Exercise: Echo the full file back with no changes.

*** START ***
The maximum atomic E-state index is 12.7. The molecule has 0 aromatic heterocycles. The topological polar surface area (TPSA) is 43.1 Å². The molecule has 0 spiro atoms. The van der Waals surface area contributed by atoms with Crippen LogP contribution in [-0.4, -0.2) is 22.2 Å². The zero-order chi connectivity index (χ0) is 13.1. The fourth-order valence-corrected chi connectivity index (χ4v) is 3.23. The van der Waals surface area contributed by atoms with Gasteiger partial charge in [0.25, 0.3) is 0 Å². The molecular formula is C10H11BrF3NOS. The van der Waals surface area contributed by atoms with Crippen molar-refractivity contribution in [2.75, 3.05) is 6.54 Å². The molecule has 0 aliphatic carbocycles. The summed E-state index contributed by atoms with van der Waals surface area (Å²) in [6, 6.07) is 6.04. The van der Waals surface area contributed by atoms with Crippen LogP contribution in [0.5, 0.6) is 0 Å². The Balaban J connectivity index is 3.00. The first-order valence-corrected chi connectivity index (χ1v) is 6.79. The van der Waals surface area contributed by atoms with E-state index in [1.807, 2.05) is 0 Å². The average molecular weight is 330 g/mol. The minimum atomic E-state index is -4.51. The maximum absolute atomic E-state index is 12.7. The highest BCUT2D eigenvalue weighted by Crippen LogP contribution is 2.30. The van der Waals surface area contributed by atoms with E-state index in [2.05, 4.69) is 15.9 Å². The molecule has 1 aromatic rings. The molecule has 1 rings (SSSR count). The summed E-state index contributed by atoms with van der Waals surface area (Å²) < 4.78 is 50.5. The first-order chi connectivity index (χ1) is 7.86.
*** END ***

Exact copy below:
The maximum atomic E-state index is 12.7. The molecule has 0 aromatic heterocycles. The topological polar surface area (TPSA) is 43.1 Å². The molecule has 0 spiro atoms. The van der Waals surface area contributed by atoms with Crippen LogP contribution in [-0.4, -0.2) is 22.2 Å². The zero-order chi connectivity index (χ0) is 13.1. The fourth-order valence-corrected chi connectivity index (χ4v) is 3.23. The van der Waals surface area contributed by atoms with Gasteiger partial charge in [0.25, 0.3) is 0 Å². The molecular formula is C10H11BrF3NOS. The van der Waals surface area contributed by atoms with Crippen molar-refractivity contribution in [2.75, 3.05) is 6.54 Å². The molecule has 0 aliphatic carbocycles. The summed E-state index contributed by atoms with van der Waals surface area (Å²) in [6, 6.07) is 6.04. The van der Waals surface area contributed by atoms with Crippen LogP contribution in [0.5, 0.6) is 0 Å². The Balaban J connectivity index is 3.00. The first-order valence-corrected chi connectivity index (χ1v) is 6.79. The van der Waals surface area contributed by atoms with E-state index in [1.807, 2.05) is 0 Å². The average molecular weight is 330 g/mol. The minimum atomic E-state index is -4.51. The maximum absolute atomic E-state index is 12.7. The highest BCUT2D eigenvalue weighted by Crippen LogP contribution is 2.30. The van der Waals surface area contributed by atoms with E-state index in [2.05, 4.69) is 15.9 Å². The molecule has 1 aromatic rings. The molecule has 1 rings (SSSR count). The summed E-state index contributed by atoms with van der Waals surface area (Å²) < 4.78 is 50.5. The first-order chi connectivity index (χ1) is 7.86.